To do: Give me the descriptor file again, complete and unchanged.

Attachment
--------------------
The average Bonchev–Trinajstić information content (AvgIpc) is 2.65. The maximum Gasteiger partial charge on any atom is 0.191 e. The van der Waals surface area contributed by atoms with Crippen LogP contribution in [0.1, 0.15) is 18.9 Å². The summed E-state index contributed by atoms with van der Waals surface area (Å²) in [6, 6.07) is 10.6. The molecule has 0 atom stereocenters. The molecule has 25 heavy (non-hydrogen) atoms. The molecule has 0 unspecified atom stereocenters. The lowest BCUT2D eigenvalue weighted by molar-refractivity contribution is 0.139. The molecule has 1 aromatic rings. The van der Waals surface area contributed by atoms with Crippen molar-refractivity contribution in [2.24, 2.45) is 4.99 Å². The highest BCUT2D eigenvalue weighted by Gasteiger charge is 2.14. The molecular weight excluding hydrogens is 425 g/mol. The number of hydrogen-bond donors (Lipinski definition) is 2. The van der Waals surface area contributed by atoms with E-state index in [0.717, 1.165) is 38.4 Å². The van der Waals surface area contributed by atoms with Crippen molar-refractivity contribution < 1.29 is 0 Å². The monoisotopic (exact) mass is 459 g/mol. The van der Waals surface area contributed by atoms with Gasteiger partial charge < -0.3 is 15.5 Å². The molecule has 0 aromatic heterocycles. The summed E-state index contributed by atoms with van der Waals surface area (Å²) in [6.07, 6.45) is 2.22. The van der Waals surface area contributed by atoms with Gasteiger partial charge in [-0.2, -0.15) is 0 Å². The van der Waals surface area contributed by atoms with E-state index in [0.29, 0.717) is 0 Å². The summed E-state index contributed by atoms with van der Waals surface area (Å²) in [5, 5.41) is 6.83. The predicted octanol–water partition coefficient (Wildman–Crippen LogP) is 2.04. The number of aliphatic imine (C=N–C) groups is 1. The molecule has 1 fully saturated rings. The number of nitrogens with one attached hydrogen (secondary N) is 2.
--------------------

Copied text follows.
The average Bonchev–Trinajstić information content (AvgIpc) is 2.65. The maximum Gasteiger partial charge on any atom is 0.191 e. The van der Waals surface area contributed by atoms with Crippen LogP contribution in [0.1, 0.15) is 18.9 Å². The summed E-state index contributed by atoms with van der Waals surface area (Å²) in [6, 6.07) is 10.6. The molecule has 0 atom stereocenters. The molecule has 25 heavy (non-hydrogen) atoms. The molecule has 0 unspecified atom stereocenters. The lowest BCUT2D eigenvalue weighted by molar-refractivity contribution is 0.139. The molecule has 1 aromatic rings. The van der Waals surface area contributed by atoms with Crippen molar-refractivity contribution in [2.24, 2.45) is 4.99 Å². The highest BCUT2D eigenvalue weighted by Gasteiger charge is 2.14. The molecular weight excluding hydrogens is 425 g/mol. The number of hydrogen-bond donors (Lipinski definition) is 2. The van der Waals surface area contributed by atoms with E-state index in [0.717, 1.165) is 38.4 Å². The van der Waals surface area contributed by atoms with Crippen molar-refractivity contribution < 1.29 is 0 Å². The monoisotopic (exact) mass is 459 g/mol. The van der Waals surface area contributed by atoms with Gasteiger partial charge < -0.3 is 15.5 Å². The molecule has 0 aromatic heterocycles. The summed E-state index contributed by atoms with van der Waals surface area (Å²) in [6.07, 6.45) is 2.22. The van der Waals surface area contributed by atoms with Gasteiger partial charge in [-0.2, -0.15) is 0 Å². The van der Waals surface area contributed by atoms with E-state index in [0.29, 0.717) is 0 Å². The summed E-state index contributed by atoms with van der Waals surface area (Å²) in [5, 5.41) is 6.83. The predicted octanol–water partition coefficient (Wildman–Crippen LogP) is 2.04. The number of aliphatic imine (C=N–C) groups is 1. The molecule has 1 fully saturated rings. The number of nitrogens with one attached hydrogen (secondary N) is 2.